The entire murder case of the episode runs parallel to the darker side of Diane that Savino gets wind of. After Yvonne pushed work card applications through to Jack early on in the hour, they notice that Diane’s is one not approved — apparently she has federal narcotics charges in her past. When the issue comes up between Savino, Diane, and her fiancÃ© Johnny, Diane claims that she can have it taken care of — and she does. Savino turns to his friend the DA (who we haven’t seen in a while) who breaks the news of Diane’s in with the feds. After all, how else can a singer get federal charges dropped with just a single phone call? Her presence in The Savoy is a risk to Savino’s entire operation and Savino can’t help but question if her whole purpose is to expose them. He enters her dressing room seemingly with the purpose of reigniting the flame of their affair, however, it becomes obvious that the wandering of his hands on her body have a more important purpose — to find a wire. When none is found he tells her that he knows about her involvement with the FBI and he better not see her again.
But finding her dead, with a needle still in her arm? I don’t think that’s quite what Savino imagined — and is it really a suicide? Or did someone besides Savino find out what she was up to?
The episode also brought more of Dixon Lamb to the audience’s attention. Early on in the episode Savino brings up a series of break-ins at The Savoy to Ralph, and the Sheriff promptly sets his son to investigate, though Dixon argues that he doesn’t want to. And yet, he is quick to determine the cause of the break-ins, even suggesting that he should go undercover as a waiter to catch the guy. When Savino mentions that he’s surprised, Dixon has been somewhat in the background in Las Vegas and people don’t even know he’s a deputy, Dixon agrees. Dixon’s resentment of his father and their situation is further shown in Dixon’s hope for a Christmas party at the Sheriff’s station. Seems harmless, but when Yvonne presses him on why he’s so attached to the idea, Dixon reveals that because of his father being gone, and losing his mother around the holidays, the Lambs have never really celebrated anything.
And of course, the episode was capped off with Jack’s visit to Mia. Despite Mia’s protests that their relationship is dangerous, Jack is desperate not to lose her, and storms back into her room to the returning tune of “Blue Christmas” to kiss her, not caring at all what the consequences may be. But theirs is not the only relationship seen in the final moments of the episode — we also see yet another precious Ralph/Katherine moment when the ADA brings him cookies and asks him to join her and friends out for drinks. Of course, Ralph being the gruff sort that he is declines, but the flicker of romance between the two is unmistakable.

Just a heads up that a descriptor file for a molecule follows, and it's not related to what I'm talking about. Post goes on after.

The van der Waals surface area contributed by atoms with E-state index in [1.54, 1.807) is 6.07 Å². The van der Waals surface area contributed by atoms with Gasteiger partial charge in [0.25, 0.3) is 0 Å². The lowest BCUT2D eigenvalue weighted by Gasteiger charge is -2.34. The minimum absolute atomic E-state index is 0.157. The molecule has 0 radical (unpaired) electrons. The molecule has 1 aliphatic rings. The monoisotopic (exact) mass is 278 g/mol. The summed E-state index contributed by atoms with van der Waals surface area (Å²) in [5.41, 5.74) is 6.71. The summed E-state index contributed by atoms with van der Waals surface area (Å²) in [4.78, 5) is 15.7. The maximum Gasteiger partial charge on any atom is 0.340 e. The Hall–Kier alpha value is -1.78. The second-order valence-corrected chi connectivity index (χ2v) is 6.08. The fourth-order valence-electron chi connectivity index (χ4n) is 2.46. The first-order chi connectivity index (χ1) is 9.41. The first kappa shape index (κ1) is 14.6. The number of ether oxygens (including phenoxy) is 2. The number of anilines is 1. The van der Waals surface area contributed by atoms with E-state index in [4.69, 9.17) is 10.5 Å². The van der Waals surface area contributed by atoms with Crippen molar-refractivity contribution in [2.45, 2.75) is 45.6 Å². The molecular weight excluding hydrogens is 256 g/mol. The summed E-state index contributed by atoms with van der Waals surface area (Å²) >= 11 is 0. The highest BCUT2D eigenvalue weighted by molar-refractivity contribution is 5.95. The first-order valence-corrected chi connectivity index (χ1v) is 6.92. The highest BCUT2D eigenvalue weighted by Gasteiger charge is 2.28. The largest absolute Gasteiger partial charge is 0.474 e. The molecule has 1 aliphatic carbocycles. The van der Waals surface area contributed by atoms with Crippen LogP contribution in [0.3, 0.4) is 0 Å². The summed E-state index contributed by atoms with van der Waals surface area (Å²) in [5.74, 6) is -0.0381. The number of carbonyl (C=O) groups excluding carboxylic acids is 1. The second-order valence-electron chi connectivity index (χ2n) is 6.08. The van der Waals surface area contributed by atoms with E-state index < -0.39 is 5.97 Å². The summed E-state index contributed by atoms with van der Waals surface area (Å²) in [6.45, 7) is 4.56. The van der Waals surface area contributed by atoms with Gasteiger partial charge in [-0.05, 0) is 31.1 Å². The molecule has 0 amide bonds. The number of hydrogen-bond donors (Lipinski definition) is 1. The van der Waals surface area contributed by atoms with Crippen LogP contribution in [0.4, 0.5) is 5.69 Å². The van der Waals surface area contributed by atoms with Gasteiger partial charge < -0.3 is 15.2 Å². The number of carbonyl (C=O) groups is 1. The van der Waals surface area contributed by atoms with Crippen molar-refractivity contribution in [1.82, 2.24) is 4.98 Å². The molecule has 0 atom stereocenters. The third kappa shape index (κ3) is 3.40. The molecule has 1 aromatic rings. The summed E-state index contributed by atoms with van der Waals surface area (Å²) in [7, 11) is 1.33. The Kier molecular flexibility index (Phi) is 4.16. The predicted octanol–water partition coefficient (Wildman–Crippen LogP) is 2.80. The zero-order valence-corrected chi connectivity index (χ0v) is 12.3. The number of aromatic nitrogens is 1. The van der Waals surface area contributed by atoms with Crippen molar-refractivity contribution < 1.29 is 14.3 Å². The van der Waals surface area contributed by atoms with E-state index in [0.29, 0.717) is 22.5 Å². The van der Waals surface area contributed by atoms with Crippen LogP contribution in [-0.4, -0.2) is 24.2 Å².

This was a great episode of Vegas with a lot of different facets. Of course, we got a lovely subtle Christmas episode. In a month where many shows go above and beyond with their holiday specials, I thought it was nice to see Vegas use it as more of a simple backdrop for the episode. I don’t even think we saw a single Christmas tree, save the Savino family’s gold tree at the end of the episode. It was also really great to see Savino and Lamb in somewhat similar situations, trying to protect their families. Savino, of course, is so determined to get Diane to leave as she threatens not only his business, but his wife and daughters’ happiness, while Lamb tries to keep Dixon safe by pushing him away from the more direct police work.
I also loved how the writer’s gave more hints into the Lambs’ past, yet from points of view other than Ralph’s. Taylor Handley did a great job portraying the subtle anger Dixon has towards his father, and even the longing of a little boy for some holiday cheer. And it goes without saying that Jack and Ralph’s fight was a highlight of the episode – applause for Jason O’Mara and Dennis Quaid. I know my heart hurt watching Jack throw the ranch and Ralph’s absence from his son’s life in his face.
I cannot stress how much I enjoy Vegas. It’s delightfully different from other period dramas, so much so that I often forget that it actually is set in 1960. The writer’s have turned out excellent scripts for this first run of episodes and the actors have just been killing it. Am I the only one in love with Vegas? What do you think?
And what can we expect come January?
Vegas airs Tuesdays at 10/9c on CBS.
My husband and I love the show, really like the 60’s vibe since we grew up in that decade. Enjoy some of the 60’s background music, the vintage cars and remembering no cell phones or computers to aid in investigations.Love the characters too, look forward to each episode.